This year’s Republican National Convention in Cleveland is set to be one of the most high profile in history, with the presence of controversial frontrunner Donald Trump focusing even more global attention on the race to find a candidate to take on Hillary Clinton or Bernie Sanders in the presidential election.
For four days in July, Republican Party heavyweights will borrow King James’ domain to nominate their contender for the White House, and they’ll find a city ready for the spotlight.
"It’s all about energy and an opportunity to tell Cleveland’s story," says Brian Grace, director of communications at Progressive Insurance. "It’s Cleveland’s opportunity to be on the world stage."
But Cleveland’s residents aren’t waiting around for the Republican convention to get under way. Grace explains that he, along with other local communications executives and people coming together in the city, have essentially created a "volunteer army dedicated to the cause, to taking advantage of the international spotlight, and showing off what’s happening to Cleveland."
There’s been "an amazing resurgence" in the city bordering Lake Erie, whether it’s the launch of a restaurant or hotel, or a new park opening, says Grace.
Add to that organizations known the world over, such as Cleveland Clinic, the Cleveland Orchestra, and Cleveland Cavaliers, which Grace says adds to the allure for the always-coveted millennial generation.
In the communications space, Grace says "ample opportunities" exist for junior- and mid-level professionals, given the amount of brands and in-house openings at corporations. Increased competition at higher levels tracks with the industry trend. "It’s a sheer numbers game," Grace explains.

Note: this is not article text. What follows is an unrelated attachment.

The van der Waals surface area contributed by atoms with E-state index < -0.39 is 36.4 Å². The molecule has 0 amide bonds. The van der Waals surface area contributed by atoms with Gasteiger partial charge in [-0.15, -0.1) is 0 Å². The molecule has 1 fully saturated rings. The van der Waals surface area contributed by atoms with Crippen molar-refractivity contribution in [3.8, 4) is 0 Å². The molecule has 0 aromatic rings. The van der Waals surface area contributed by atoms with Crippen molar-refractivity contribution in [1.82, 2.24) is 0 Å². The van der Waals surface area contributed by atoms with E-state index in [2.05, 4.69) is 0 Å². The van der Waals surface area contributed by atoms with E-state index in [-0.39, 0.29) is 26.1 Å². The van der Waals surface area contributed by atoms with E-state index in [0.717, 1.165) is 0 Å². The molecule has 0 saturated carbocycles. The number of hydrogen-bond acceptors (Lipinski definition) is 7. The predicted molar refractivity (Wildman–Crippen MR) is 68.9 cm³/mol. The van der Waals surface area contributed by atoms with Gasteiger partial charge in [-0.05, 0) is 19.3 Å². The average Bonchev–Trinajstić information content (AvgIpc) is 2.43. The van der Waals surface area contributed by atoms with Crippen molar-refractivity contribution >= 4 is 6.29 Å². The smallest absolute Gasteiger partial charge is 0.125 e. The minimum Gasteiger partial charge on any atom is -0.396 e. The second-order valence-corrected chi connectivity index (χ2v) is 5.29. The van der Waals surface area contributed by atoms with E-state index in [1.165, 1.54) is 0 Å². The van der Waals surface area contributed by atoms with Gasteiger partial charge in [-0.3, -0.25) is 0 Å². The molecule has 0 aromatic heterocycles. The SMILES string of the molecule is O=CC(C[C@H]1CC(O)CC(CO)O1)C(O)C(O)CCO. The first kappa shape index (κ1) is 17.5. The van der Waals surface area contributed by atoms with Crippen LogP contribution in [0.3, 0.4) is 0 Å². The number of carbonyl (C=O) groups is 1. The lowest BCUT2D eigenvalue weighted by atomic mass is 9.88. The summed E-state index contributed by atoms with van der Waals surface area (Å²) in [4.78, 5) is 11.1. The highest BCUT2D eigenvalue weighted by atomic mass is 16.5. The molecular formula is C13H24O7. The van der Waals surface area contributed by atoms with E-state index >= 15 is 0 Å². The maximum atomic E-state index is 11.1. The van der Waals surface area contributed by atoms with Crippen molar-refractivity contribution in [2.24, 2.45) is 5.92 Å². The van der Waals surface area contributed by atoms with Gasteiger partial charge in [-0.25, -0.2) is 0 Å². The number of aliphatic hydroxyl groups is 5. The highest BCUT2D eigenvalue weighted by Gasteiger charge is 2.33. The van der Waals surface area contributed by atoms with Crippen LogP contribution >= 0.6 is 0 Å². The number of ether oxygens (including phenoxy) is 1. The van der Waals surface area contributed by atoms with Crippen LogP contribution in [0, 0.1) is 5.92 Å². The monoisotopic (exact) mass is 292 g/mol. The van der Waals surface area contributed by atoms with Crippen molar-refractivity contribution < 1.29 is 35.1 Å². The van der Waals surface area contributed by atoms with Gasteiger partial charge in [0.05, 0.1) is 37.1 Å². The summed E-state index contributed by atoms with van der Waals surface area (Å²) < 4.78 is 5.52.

Apart from Progressive, six other companies in the Cleveland area landed on the Fortune 500 list last year, according to Cleveland.com – Goodyear Tire & Rubber, FirstEnergy, Parker Hannifin, Sherwin-Williams, TravelCenters of America, and J.M. Smucker.
Progressive’s recruiting efforts cross all levels of experience and seniority, says Grace, and the city offers a draw others cannot boast – including the fact that it’s "stunning how far your dollar goes here."
The mind behind the company’s recently released recruiting video previously worked in Chicago before being won over by Cleveland. Local universities add to the draw of staying local, says Grace, who adds that his colleagues have as their Alma maters the likes of Case Western Reserve, Kent State, Ohio State, and John Carroll University.
"The cool thing is, once people find out about what Cleveland has to offer, the city sells itself," adds Grace. Meanwhile, being nestled between hubs such as New York and Chicago allows for "great collaboration and quick travel opportunities" between cities.
As for his favorite part of his hometown, Grace can’t name just one, but says it’s between "the parks, the dining and the cultural institutions." "In a given weekend, my family takes advantage of all of those," he adds.
1. Cleveland is also home to the Rock and Roll Hall of Fame, which will induct Cheap Trick, Chicago, Deep Purple, N.W.A. and Steve Miller in 2016, according to its website.
2. The Columbus Dispatch reported in December that Cleveland saw its unemployment fall to 3.7% in November, a number it hadn’t seen in nearly 15 years.
3. Cleveland ranked as the most affordable city for homebuyers, with an average price of $74,502, according to the 2015 Coldwell Banker Home Listing Report. (Compare that to the more than $2 million price tag in Newport Beach, California.)
4. Local chef Jonathon Sawyer took home the James Beard Foundation Award for Best Chef Great Lakes last year, according to Cleveland.com.
5. Cleveland’s top industries include healthcare, bioscience and technology, according to Forbes.
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